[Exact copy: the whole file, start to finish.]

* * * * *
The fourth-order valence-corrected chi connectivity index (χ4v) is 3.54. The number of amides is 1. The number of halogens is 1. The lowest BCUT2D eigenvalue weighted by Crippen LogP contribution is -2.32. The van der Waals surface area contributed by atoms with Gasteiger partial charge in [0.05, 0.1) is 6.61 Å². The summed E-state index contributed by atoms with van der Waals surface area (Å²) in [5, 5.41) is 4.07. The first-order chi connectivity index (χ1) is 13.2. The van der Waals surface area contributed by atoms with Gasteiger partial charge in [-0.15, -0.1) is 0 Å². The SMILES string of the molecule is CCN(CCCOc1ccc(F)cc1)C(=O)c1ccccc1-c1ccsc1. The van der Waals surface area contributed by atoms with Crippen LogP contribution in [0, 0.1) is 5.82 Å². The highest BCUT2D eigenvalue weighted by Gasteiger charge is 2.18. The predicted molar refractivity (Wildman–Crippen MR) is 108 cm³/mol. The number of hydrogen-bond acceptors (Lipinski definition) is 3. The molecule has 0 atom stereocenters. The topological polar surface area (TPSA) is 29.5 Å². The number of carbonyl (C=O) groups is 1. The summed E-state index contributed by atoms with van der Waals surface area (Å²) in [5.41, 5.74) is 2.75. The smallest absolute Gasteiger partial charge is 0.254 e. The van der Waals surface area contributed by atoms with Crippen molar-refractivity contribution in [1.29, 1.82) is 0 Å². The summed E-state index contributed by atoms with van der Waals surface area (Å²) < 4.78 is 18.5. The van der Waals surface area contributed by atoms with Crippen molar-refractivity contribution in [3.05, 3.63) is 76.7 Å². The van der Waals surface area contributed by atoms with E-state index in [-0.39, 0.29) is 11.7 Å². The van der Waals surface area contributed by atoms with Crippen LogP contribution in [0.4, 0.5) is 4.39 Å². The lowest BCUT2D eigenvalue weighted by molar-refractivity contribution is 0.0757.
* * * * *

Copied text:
The fourth-order valence-corrected chi connectivity index (χ4v) is 3.54. The number of amides is 1. The number of halogens is 1. The lowest BCUT2D eigenvalue weighted by Crippen LogP contribution is -2.32. The van der Waals surface area contributed by atoms with Gasteiger partial charge in [0.05, 0.1) is 6.61 Å². The summed E-state index contributed by atoms with van der Waals surface area (Å²) in [5, 5.41) is 4.07. The first-order chi connectivity index (χ1) is 13.2. The van der Waals surface area contributed by atoms with Gasteiger partial charge in [-0.15, -0.1) is 0 Å². The SMILES string of the molecule is CCN(CCCOc1ccc(F)cc1)C(=O)c1ccccc1-c1ccsc1. The van der Waals surface area contributed by atoms with Crippen LogP contribution in [0, 0.1) is 5.82 Å². The highest BCUT2D eigenvalue weighted by Gasteiger charge is 2.18. The predicted molar refractivity (Wildman–Crippen MR) is 108 cm³/mol. The number of hydrogen-bond acceptors (Lipinski definition) is 3. The molecule has 0 atom stereocenters. The topological polar surface area (TPSA) is 29.5 Å². The number of carbonyl (C=O) groups is 1. The summed E-state index contributed by atoms with van der Waals surface area (Å²) in [5.41, 5.74) is 2.75. The smallest absolute Gasteiger partial charge is 0.254 e. The van der Waals surface area contributed by atoms with Crippen molar-refractivity contribution in [1.29, 1.82) is 0 Å². The summed E-state index contributed by atoms with van der Waals surface area (Å²) < 4.78 is 18.5. The van der Waals surface area contributed by atoms with Crippen molar-refractivity contribution in [3.05, 3.63) is 76.7 Å². The van der Waals surface area contributed by atoms with E-state index in [-0.39, 0.29) is 11.7 Å². The van der Waals surface area contributed by atoms with Crippen LogP contribution in [0.4, 0.5) is 4.39 Å². The lowest BCUT2D eigenvalue weighted by molar-refractivity contribution is 0.0757.